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### Linear Congruential Generators

• Most simulation algorithms are based on standard random number
generators,

• whose goal is to generate sequences of numbers in
the unit interval . These are the so-called standard
pseudo-random numbers,
• which can be regarded as realizations of independent and on uniformly distributed random variables .
• A commonly established procedure to generate standard pseudo-random
numbers is the following linear congruential method,

As a next step we will solve the recursion equation
(1), i.e., we will show how the number that
has been recursively defined in (1) can be
expressed directly by the initial value and the
parameters , and .

Proof
Remarks

We will now mention some (sufficient and necessary) conditions for
the parameters , , and , respectively, ensuring
that the maximal possible period is obtained.

A proof of Theorem 3.2 using results from
number theory (one of them being Fermat’s little theorem) can be
found e.g.

• in Section 2.7 of B.D. Ripley Stochastic Simulation, J.
Wiley & Sons, New York (1987) or
• in Section 3.2 of D.E. Knuth (1997) The Art of Computer
• We also refer to these two texts for the discussion
• of other generators for standard pseudo-random numbers like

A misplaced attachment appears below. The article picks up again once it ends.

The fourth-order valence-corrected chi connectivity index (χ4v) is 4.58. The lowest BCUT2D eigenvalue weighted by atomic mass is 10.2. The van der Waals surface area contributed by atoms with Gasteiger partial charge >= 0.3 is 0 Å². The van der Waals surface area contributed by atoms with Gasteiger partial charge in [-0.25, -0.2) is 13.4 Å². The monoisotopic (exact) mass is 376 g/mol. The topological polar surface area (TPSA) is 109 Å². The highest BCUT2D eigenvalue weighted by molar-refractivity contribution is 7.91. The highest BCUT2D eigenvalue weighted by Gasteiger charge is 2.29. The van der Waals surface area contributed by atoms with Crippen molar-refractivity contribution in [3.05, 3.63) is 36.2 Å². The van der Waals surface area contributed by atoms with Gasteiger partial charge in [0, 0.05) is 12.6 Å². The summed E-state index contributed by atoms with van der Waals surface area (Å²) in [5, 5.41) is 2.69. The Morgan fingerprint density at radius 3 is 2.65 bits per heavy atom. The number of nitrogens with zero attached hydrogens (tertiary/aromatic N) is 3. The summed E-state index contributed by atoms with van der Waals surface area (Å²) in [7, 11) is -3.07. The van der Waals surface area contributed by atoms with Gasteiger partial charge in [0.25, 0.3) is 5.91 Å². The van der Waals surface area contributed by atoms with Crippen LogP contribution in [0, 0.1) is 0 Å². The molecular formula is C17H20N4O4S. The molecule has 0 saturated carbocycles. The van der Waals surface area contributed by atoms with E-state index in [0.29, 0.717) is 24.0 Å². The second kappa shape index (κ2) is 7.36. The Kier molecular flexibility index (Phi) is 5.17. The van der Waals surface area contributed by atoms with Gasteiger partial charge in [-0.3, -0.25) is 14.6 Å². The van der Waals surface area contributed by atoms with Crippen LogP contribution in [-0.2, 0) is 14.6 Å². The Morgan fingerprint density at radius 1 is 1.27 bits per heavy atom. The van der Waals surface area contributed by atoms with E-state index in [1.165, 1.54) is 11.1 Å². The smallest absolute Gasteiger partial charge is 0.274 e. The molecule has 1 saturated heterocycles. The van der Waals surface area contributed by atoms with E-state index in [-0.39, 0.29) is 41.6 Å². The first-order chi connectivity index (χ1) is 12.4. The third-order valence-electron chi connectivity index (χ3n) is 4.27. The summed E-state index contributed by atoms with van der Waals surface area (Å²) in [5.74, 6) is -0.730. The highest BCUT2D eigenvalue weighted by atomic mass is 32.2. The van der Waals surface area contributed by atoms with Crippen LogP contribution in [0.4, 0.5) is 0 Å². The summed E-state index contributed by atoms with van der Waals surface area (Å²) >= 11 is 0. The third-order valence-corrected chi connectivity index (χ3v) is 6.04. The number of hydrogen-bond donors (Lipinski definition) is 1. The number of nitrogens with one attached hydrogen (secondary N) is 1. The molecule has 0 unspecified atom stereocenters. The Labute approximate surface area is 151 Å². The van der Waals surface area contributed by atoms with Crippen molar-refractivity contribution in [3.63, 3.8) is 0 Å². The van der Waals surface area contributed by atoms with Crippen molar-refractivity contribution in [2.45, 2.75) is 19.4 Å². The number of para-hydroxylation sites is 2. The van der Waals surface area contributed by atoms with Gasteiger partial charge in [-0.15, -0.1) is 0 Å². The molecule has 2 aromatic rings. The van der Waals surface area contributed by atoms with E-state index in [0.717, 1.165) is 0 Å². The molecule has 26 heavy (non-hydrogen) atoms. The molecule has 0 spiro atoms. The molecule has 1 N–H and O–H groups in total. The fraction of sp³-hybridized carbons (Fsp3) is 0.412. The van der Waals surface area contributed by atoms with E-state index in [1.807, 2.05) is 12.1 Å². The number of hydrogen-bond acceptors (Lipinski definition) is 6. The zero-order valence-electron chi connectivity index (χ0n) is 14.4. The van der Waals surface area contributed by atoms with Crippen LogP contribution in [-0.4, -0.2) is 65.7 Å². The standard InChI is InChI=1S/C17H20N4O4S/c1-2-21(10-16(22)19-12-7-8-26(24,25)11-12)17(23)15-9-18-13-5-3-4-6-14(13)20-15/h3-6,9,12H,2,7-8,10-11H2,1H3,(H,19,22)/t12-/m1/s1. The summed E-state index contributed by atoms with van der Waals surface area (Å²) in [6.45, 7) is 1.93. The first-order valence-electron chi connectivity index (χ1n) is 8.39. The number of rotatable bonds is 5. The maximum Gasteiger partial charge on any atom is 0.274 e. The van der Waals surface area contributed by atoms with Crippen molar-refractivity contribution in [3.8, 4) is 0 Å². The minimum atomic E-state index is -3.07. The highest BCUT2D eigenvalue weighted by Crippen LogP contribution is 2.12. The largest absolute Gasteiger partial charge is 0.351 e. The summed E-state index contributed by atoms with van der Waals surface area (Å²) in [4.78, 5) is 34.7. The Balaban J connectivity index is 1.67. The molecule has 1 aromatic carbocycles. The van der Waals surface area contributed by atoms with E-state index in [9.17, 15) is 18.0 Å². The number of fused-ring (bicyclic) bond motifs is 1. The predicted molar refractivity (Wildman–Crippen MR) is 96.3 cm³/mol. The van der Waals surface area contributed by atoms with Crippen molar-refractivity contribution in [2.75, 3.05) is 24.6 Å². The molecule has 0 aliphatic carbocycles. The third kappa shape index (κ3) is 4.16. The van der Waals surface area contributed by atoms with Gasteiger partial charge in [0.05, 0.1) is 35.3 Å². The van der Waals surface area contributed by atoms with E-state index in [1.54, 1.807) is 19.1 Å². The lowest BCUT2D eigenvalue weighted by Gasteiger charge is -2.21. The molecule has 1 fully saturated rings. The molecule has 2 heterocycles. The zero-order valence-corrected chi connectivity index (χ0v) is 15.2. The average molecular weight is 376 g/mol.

nonlinear congruential generators, shift-register generators and
lagged Fibonacci generators as well as their combinations,
• alternative conditions for the parameters , , and of
the linear congruential generator defined in (1),
• ensuring the generation of sequences whose period is as large as possible and also exhibiting other desirable
properties.
• One of those properties is
• that the points formed by pairs
of consecutive pseudo-random numbers , are
uniformly spread over the unit square .
• The following numerical examples illustrate that relatively small
changes of the parameters and can result in completely
different point patterns .
• Further details can be found in the text by Ripley (1987) that has
been already mentioned and in the lecture notes by H. Künsch
(ftp://stat.ethz.ch/U/Kuensch/skript-sim.ps) that also contains the
following figures.
Figure 3:
Point patterns for pairs of consecutive
pseudo-random numbers for Figure 4:
Point patterns for pairs of consecutive
pseudo-random numbers for Figure 5:
Point patterns for pairs of consecutive
pseudo-random numbers for     Next: Statistical Tests
Up: Generation of Pseudo-Random Numbers
Previous: Simple Applications; Monte-Carlo Estimators
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Ursa Pantle
2006-07-20

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